The Court noted that the wording of the exemption was broad enough to include any interest payable by a Canadian resident corporation to a non-resident, "no matter how the non-resident may have become entitled to receive that interest". The exemption also required the arm's length test to be met only in respect of the relationship between the person required to pay the interest and the person entitled to be paid the interest, and not in respect of the relationship between the person required to pay the principal amount of the debt and the person entitled to be paid the principal amount of the debt. The Court also commented that the splitting of interest and principal on a debt is a long-standing practice in commercial financing transactions and that there was no evidence that the restructuring of the Lehigh Debt was unusual. Furthermore, Parliament was aware that these transactions existed in 1975 when the 5/25 exemption was first enacted, as the Act provided for the predecessor rule to section 240 of the Act (which deals with the stripping of interest coupons).

Reviewing the evidence presented by the Crown, the Court found that the Crown's argument that the purpose of the 5/25 exemption was to enable Canadian corporations to access funds in international capital markets was based on the following sentence from a brief description of the first version of the 5/25 exemption contained in the 1975 Federal Budget papers:

"The proposed relief from withholding tax is intended to increase the flexibility of Canadian business to plan long-term debt financing and facilitate access to funds in international capital markets".

In the Court's view, the Crown's reliance on the 1975 budget papers was a "shaky foundation" and an insufficient basis on which to apply the GAAR to the restructuring of the Lehigh Debt. The Crown's argument found no other support in either the Act, the jurisprudence or any other authority. The Court noted that while a transaction may misuse a statutory exemption containing bright line tests (e.g., the arm's length and five-year tests for the 5/25 exemption) since Parliament cannot possibly describe every transaction inside or outside of the intended scope of the exemption, claiming an exemption in an unforeseen or novel manner does not necessarily mean that the exemption has been misused. Accordingly, the Crown cannot meet its burden of proving a misuse by simply asserting that the transaction was unforeseen or exploited a legislative loophole.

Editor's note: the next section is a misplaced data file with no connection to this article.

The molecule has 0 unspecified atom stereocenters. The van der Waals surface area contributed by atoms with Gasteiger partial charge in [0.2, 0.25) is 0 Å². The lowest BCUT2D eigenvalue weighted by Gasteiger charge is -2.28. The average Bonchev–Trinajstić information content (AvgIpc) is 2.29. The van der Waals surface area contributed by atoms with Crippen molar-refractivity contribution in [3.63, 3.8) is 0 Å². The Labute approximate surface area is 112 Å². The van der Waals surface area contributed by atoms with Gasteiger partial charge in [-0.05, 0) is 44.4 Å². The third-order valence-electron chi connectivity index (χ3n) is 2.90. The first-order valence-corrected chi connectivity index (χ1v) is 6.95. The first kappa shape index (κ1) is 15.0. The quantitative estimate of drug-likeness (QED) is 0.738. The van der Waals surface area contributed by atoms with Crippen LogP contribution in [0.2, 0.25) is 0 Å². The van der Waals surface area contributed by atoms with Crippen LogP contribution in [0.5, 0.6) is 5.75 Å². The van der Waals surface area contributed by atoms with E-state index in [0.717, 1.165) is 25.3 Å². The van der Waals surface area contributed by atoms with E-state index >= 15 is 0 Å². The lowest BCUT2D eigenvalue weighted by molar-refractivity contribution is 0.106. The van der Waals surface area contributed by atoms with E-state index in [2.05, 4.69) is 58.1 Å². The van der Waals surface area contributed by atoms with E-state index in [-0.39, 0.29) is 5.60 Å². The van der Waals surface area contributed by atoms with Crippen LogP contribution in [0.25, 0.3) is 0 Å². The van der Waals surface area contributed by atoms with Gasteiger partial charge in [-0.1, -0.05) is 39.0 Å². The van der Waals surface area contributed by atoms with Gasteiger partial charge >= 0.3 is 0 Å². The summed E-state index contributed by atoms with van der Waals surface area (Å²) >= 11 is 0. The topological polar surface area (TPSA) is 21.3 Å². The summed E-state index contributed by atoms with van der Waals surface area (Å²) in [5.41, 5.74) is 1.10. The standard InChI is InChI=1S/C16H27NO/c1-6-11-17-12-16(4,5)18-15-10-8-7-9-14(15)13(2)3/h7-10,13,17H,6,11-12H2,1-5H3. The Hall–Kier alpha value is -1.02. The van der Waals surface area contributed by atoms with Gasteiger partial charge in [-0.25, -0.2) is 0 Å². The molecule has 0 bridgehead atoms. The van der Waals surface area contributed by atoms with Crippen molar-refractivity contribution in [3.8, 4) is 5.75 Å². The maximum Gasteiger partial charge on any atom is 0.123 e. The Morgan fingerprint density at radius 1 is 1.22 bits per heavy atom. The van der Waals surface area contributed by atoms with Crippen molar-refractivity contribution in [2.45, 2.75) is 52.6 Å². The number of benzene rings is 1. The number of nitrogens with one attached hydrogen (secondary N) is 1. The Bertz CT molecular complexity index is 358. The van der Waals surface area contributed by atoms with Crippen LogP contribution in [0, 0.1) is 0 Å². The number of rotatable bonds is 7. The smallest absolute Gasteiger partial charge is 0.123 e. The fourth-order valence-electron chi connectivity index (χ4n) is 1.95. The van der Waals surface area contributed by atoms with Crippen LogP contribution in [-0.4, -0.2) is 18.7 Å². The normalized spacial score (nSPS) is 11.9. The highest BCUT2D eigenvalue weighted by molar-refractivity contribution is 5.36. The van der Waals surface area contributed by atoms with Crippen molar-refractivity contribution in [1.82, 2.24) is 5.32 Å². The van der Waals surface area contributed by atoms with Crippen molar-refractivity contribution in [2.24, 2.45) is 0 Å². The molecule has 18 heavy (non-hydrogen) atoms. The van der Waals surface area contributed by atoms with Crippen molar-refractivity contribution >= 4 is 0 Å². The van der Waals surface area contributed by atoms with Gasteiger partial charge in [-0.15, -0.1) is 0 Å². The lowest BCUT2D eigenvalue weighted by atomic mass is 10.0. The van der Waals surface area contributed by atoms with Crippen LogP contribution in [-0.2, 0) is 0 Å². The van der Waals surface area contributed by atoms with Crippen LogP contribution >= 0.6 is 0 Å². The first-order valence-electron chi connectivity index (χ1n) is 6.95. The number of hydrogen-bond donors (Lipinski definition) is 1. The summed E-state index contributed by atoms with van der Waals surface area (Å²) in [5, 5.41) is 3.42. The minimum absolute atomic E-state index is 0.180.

The Court also noted an "irreconcilable inconsistency" in the Crown's argument, as the Crown had conceded that, in contrast to the Lehigh Debt restructuring, the GAAR would not apply to a hypothetical sale by the Belgian corporation to the Belgian Bank of the right to be paid both the principal amount of, and the interest on, the Lehigh Debt. As the hypothetical sale would not have enabled Lehigh to access funds in the international capital markets, the Court concluded that there was no relevant distinction, in terms of the underlying rationale of the 5/25 exemption, between the hypothetical sale and the Lehigh Debt restructuring. The lack of such a distinction was similarly fatal to the Crown's argument that the restructuring of the Lehigh Debt was abusive on the basis that the corporate group was able to extract part of Lehigh's Canadian source profits free of Canadian withholding tax.

Finally, the Court concluded that there was no merit to the Crown's argument that the 5/25 exemption was misused based on the assertion that while the exemption was intended to reduce the cost of borrowing, the interest rate on the Lehigh Debt was increased from 4.75% to 7%. In the Court's view, the fact that the 5/25 exemption applied only if the interest payer and the interest recipient dealt at arm's length with each other indicated Parliament's intention that "the exemption be available only where the relationship between payer and payee provided some assurance that the rate of interest would reflect a fair market rate". In any event, the Court concluded that it was not reasonable to conclude that the 7% interest rate was abusive since it was a fair market rate.

The Lehigh decision provides a detailed and reasoned analysis of the misuse or abuse test under the GAAR (following the analytical framework mandated by Canada Trustco) and emphasizes that it is the Crown's responsibility to provide sufficient evidence and reasoned argument to meet its burden of establishing the purpose and misuse/abuse of the statutory provision(s) at issue.

To read the full text of the Federal Court of Appeal's decision in Lehigh, please click here .